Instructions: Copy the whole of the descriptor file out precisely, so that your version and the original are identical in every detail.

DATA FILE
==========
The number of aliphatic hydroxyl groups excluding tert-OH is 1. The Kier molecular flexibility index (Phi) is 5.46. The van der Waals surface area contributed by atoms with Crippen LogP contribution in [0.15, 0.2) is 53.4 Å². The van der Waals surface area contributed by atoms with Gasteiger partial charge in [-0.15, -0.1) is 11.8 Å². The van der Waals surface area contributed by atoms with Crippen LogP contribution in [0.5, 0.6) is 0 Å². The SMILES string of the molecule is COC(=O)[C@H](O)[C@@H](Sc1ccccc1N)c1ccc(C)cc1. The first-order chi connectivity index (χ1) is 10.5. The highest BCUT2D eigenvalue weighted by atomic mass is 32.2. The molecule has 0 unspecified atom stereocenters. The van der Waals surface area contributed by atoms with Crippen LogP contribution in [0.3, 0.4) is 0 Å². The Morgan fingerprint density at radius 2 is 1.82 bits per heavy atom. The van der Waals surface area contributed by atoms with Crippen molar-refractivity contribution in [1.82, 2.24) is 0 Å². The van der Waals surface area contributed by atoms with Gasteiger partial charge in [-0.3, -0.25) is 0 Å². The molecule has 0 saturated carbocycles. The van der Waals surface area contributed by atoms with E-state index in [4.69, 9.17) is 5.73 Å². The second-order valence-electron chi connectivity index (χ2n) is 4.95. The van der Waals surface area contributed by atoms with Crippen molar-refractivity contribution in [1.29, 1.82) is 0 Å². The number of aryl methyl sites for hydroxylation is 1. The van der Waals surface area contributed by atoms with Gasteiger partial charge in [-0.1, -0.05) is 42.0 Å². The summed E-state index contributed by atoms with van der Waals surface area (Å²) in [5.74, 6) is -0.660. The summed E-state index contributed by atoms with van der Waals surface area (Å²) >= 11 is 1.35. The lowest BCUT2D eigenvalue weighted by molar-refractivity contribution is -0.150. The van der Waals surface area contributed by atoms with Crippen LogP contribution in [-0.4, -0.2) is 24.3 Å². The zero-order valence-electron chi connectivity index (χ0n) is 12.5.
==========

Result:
The number of aliphatic hydroxyl groups excluding tert-OH is 1. The Kier molecular flexibility index (Phi) is 5.46. The van der Waals surface area contributed by atoms with Crippen LogP contribution in [0.15, 0.2) is 53.4 Å². The van der Waals surface area contributed by atoms with Gasteiger partial charge in [-0.15, -0.1) is 11.8 Å². The van der Waals surface area contributed by atoms with Crippen LogP contribution in [0.5, 0.6) is 0 Å². The SMILES string of the molecule is COC(=O)[C@H](O)[C@@H](Sc1ccccc1N)c1ccc(C)cc1. The first-order chi connectivity index (χ1) is 10.5. The highest BCUT2D eigenvalue weighted by atomic mass is 32.2. The molecule has 0 unspecified atom stereocenters. The van der Waals surface area contributed by atoms with Crippen LogP contribution in [0.3, 0.4) is 0 Å². The Morgan fingerprint density at radius 2 is 1.82 bits per heavy atom. The van der Waals surface area contributed by atoms with Crippen molar-refractivity contribution in [1.82, 2.24) is 0 Å². The van der Waals surface area contributed by atoms with Gasteiger partial charge in [-0.3, -0.25) is 0 Å². The molecule has 0 saturated carbocycles. The van der Waals surface area contributed by atoms with E-state index in [4.69, 9.17) is 5.73 Å². The second-order valence-electron chi connectivity index (χ2n) is 4.95. The van der Waals surface area contributed by atoms with Crippen molar-refractivity contribution in [1.29, 1.82) is 0 Å². The number of aryl methyl sites for hydroxylation is 1. The van der Waals surface area contributed by atoms with Gasteiger partial charge in [-0.1, -0.05) is 42.0 Å². The summed E-state index contributed by atoms with van der Waals surface area (Å²) in [5.74, 6) is -0.660. The summed E-state index contributed by atoms with van der Waals surface area (Å²) >= 11 is 1.35. The lowest BCUT2D eigenvalue weighted by molar-refractivity contribution is -0.150. The van der Waals surface area contributed by atoms with Crippen LogP contribution in [-0.4, -0.2) is 24.3 Å². The zero-order valence-electron chi connectivity index (χ0n) is 12.5.